Devil’s Peak by Deon Meyer

Esta entrada es bilingüe, para ver la versión en castellano desplazarse por la pantalla hacia abajo

Afrikaans title: Infanta (2005). Translated by K. L. Seegers, 2007. First published in English: 2007. Hodder & Stoughton, 2008 (paperback). 410 pages. ISBN: 978-0-340-82266-1

Devil’s Peak unfolds in three parallel narratives. On the one side we find the story of Thobela Mpayipheli, a former freedom fighter, who turns into a vigilante when his young son is killed during a store robbery. On another side the story of Benny Griessel, an alcoholic policeman whose wife has kicked him out of their home after having beaten her. He is close to loose his family, his house and his job. In between them the story of Christine van Rooyen a young mother who has become a sex worker to support her daughter.

But this book is much more than these three stories and how they finally converge. It also provides a magnificent panorama of present day South Africa, with some reflections on the consequences our own decisions together with some considerations about the shortcomings of our justice system.

Devil’s Peakkeeps you totally enthralled by the almost constant changes between the three plots. Thus requires the full attention of the reader, but the effort is worth it. It’s a superb thriller. The only drawback I’ve found is that some scenes towards the end are a bit difficult to believe. But all in all is a great read, just shy of the maximum score.

Deon Meyer lives in Durbanville in South Africa with his wife and four children. Other than his family, Deon’s big passions are motorcycling, music, reading, cooking and rugby. In January 2008 he retired from his day job as a consultant on brand strategy for BMW Motorrad, and is now a full time author.

I count this book for the 2011 Global Reading Challenge(Africa).

Devil’s Peak has been reviewed at Euro Crime, Mysteries in Paradise, Crime Scraps, Reactions to Reading, reviewing the evidence,

El pico del diablo de Deon Meyer

Traducción de Alberto Coscarelli. RBA Libros, Serie Negra, 2010. 464 páginas. ISBN:  978-84-9867-771-3

El pico del diablose divide en tres relatos paralelos. Por un lado nos encontramos con la historia de Thobela Mpayipheli, un ex combatiente por la libertad, que se convierte en “vigilante” cuando su hijo es asesinado durante un robo en una tienda. Por otro lado la historia de Benny Griessel, un policía alcohólico cuya mujer le ha echado de su casa después de haberla golpeado. Está a punto de perder su familia, su casa y su trabajo. Entre ellos, la historia de Christine van Rooyen una joven madre que se ha convertido en un profesional del sexo para mantener a su hija.

Pero este libro es mucho más que estas tres historias y sobre la forma en que finalmente convergen. Nos proporciona además una magnífica panorámica de la Sudáfrica, actual y contiene algunas reflexiones sobre las consecuencias de nuestras propias decisiones, junto con algunas consideraciones sobre las deficiencias de nuestro sistema de justicia.

El pico del diablo te mantiene completamente cautivado por los cambios casi constantes entre las tres historias. Por lo tanto exige toda la atención del lector para no perderse, pero el esfuerzo merece la pena. Es un thriller magnífico. El único inconveniente que le he encontrado es que algunas de las escenas finales me han parecido poco creibles. Pero en general se trata de una gran lectura que apenas se queda algo por debajo de la máxima puntuación.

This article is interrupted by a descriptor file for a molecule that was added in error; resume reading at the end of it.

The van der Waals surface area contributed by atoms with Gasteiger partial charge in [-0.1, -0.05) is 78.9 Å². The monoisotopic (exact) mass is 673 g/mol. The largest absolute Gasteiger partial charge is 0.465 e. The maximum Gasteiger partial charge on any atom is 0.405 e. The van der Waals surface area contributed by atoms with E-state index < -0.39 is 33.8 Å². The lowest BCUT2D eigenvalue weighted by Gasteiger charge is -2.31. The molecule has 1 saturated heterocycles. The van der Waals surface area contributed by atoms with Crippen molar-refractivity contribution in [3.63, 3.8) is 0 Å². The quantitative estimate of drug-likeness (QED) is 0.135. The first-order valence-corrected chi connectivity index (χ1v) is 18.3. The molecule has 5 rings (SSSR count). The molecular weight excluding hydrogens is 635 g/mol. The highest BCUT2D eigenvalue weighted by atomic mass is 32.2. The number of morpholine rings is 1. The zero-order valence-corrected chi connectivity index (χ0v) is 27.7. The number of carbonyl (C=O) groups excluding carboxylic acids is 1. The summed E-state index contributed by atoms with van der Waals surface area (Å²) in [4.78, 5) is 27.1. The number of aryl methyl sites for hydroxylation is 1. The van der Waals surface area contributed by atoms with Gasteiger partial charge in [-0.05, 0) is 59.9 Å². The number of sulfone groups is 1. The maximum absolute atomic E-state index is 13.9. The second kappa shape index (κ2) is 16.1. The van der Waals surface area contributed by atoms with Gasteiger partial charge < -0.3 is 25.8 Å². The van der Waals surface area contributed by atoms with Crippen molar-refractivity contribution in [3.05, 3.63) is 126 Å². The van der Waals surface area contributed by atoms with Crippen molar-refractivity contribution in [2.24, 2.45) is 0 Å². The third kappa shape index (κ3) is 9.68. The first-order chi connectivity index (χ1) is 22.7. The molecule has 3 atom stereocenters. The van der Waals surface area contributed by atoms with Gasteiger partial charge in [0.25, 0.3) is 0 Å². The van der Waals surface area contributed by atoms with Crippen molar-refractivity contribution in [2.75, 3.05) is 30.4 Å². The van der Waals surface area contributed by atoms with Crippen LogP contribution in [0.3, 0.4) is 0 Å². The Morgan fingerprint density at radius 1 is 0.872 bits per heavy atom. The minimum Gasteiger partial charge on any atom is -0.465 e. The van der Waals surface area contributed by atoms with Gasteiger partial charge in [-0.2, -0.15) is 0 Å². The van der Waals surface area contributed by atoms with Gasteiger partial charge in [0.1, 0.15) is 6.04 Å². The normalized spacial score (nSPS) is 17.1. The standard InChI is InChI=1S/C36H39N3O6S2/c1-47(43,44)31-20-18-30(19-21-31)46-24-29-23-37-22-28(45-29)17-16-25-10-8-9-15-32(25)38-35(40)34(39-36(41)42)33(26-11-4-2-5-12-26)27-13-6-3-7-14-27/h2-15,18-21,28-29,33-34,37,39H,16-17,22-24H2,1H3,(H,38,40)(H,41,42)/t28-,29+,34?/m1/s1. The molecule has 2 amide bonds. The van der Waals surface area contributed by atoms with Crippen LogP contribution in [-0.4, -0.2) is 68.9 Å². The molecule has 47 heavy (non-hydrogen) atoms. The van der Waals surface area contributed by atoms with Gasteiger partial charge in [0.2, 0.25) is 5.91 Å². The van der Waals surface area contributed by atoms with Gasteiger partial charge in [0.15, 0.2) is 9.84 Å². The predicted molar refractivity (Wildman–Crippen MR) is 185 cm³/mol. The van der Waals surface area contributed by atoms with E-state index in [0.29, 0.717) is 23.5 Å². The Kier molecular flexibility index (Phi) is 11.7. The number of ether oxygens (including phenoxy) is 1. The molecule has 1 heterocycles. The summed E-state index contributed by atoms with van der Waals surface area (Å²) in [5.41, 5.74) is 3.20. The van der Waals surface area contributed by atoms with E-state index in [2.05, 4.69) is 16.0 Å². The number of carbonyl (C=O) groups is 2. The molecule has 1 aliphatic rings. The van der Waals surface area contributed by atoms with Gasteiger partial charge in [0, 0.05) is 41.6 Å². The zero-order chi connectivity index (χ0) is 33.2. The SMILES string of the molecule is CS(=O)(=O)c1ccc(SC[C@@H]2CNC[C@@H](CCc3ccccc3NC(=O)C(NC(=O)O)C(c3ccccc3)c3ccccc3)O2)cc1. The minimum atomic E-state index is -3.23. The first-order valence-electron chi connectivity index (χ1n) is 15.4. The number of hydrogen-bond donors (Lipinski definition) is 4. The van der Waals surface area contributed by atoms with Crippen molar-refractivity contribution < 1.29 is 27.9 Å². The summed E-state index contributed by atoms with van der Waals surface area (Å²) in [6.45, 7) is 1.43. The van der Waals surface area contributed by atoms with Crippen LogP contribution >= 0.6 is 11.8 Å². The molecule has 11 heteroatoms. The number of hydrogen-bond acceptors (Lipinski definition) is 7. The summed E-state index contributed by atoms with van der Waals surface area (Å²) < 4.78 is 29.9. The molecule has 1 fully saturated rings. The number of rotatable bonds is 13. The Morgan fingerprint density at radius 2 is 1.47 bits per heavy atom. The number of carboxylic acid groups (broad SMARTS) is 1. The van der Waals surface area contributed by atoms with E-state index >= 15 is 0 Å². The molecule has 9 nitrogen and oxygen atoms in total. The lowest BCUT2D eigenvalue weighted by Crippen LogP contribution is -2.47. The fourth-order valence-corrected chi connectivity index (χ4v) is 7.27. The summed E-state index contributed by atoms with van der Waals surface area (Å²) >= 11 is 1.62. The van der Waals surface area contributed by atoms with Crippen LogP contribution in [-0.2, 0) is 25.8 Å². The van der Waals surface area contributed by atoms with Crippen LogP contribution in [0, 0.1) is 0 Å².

Deon Meyer vive en Durbanville en Sudáfrica con su esposa y sus cuatro hijos. Aparte de su familia, sus grandes pasiones son las motos, la música, leer, cocinar y el rugby. En enero de 2008 dejó su trabajo como consultor de estrategia para dedicarse profesionalmente sólo a escribir.

14 thoughts on “Devil’s Peak by Deon Meyer”

  1. José Ignacio – I’m so glad you enjoyed this novel as much as you did. One of the things I really like about Deon Meyer is that he’s able to combine the pace of the thriller with the character development that you don’t always find in thrillers. Fine, fine review!

    1. Thank you Margot for your kind words. Fully agree with you regarding Meyer’s ability to combine the pace of a thriller with character development.

  2. another author I need to try and I have heard so much about his books…..I have a copy of his newest, Trackers. I guess I will start there. Thanks!

  3. I think your review is very astute, Jose Ignacio. I too had a few problems with parts of the denouement, and often do with books that are at least in part thriller and depend upon action scenes at the end. Most of these I find utterly confusing or simply not credible, no matter who may be the author. But with Meyer I really don’t care about that, for his books as a whole are first-class and, as you note, give much pause for thought and bear careful reading. My thanks also for your blog, Jose Ignacio — it gives me great pleasure.

    1. Philip,.your comment provides me with much encouragement to continue with this blog. Truly appreciate your kind words. Thank you very much.

  4. Ah, finally my blog roll has noticed that you do write new posts.
    Thank you for this review which I could read and enjoy with a good conscience as Deon Meyer is already on my TBR 😀

  5. Jose Ignacio: I read Meyer’s book, Blood Safari, and was not sure I would read another. After seeing your review I will try him again.

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